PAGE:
Italian Language Stack Exchange is a question and answer site for students, teachers, and linguists wanting to discuss the finer points of the Italian language. Join them; it only takes a minute:

Sign up
Here's how it works:
  1. Anybody can ask a question
  2. Anybody can answer
  3. The best answers are voted up and rise to the top

I was talking to my Italian Professora and we were joking about my attempts to flirt with a person. However, when I told her about the line Tu non sei il sole ma fate la mia mattina (You are not the sun, but you make up my morning); she said my Italian grammar was incorrect. Before she could offer an explanation, she had to charge off to a meeting. My Italian friend does not know why its wrong, and I can't tell either. Should fate be tu fai? Is that my issue?

share|improve this question
Welcome to Italian.SE! – Charo Feb 2 at 6:23
Thanks, @Charo! As a current student learning Italian, I feel this website will be perfect for me in the long run. – Digital Veer Feb 3 at 1:47
It's a lousy line, by the way. – magma Feb 3 at 19:44
@magma Each to their own opinion! – Digital Veer Feb 3 at 19:45
@DigitalVeer ahah right! just willing to help. but if it works for you, that's fine. – magma Feb 3 at 19:47
up vote 11 down vote accepted

I was talking to my Italian Professora...

First of all I should warn you that the most used feminine form of "professore" is professor-essa; "professor-a" is not incorrect, but less usual.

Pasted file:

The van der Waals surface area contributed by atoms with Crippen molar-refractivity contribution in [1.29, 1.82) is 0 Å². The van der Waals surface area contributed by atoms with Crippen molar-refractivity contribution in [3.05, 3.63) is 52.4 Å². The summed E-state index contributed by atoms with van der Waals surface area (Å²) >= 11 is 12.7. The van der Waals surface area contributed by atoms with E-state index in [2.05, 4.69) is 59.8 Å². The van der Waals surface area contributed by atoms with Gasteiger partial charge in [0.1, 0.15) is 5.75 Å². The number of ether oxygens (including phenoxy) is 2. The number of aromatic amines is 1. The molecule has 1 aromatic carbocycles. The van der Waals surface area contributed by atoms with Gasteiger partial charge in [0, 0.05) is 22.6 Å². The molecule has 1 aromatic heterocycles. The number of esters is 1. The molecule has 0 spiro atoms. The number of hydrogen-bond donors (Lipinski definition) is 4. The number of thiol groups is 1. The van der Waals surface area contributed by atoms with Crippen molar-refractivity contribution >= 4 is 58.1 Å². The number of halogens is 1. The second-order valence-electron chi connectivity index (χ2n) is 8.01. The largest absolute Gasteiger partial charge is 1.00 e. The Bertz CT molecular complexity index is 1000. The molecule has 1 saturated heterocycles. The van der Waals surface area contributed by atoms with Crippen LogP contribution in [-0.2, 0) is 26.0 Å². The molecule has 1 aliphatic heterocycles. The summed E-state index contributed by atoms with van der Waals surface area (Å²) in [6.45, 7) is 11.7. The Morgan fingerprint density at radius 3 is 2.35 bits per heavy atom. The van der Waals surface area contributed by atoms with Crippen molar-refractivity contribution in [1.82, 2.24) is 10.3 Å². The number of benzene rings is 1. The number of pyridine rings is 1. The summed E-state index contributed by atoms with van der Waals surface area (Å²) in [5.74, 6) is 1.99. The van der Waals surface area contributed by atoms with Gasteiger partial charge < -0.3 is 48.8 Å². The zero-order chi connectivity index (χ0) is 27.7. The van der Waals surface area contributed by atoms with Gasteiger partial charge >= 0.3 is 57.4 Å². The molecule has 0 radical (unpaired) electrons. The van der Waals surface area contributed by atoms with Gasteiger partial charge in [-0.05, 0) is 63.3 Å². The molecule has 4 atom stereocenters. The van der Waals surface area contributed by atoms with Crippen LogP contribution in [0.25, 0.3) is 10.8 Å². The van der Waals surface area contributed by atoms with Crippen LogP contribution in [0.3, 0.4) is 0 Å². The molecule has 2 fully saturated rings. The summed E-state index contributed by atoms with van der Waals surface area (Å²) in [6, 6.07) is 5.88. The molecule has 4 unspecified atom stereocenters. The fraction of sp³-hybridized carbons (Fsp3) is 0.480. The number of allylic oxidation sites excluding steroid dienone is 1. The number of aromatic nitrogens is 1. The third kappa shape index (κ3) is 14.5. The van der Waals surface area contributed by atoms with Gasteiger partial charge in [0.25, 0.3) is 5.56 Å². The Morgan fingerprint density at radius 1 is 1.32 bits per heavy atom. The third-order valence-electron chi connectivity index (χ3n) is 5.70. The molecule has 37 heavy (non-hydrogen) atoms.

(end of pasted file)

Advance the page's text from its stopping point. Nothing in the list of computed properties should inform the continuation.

As for your sentence,

Tu non sei il sole ma fate la mia mattina,

from a grammatical point of view the problem is what you've understood: you begin the sentence using tu... sei (singular), but conclude it using (voi) fate (plural), as if you're referring not to the same person but to several people or also to the same person but with a less informal tone. Unfortunately both pronouns (tu, voi) are translated by the English word "you".

Moreover, I think you're attempting a literal translation of an idiomatic sentence (or are you referring to Elvis' song?) by saying «fate(/fai) la mia mattina»: if you're referring to the action of the Sun and to the fact that the person you're talking to warms your heart and makes you happy, note that we usually say:

illumini il mio giorno


illumini il mio cielo.

share|improve this answer
Thanks, this really helped! I also like the phrase "illumini il mio giorno" over "fai mia mattina". Definitely will accept – Digital Veer Feb 2 at 5:40
@DigitalVeer You're very welcome! And thanks to you too! :) – mrnld Feb 2 at 5:43

Your Answer


By posting your answer, you agree to the privacy policy and terms of service.

Not the answer you're looking for? Browse other questions tagged or ask your own question.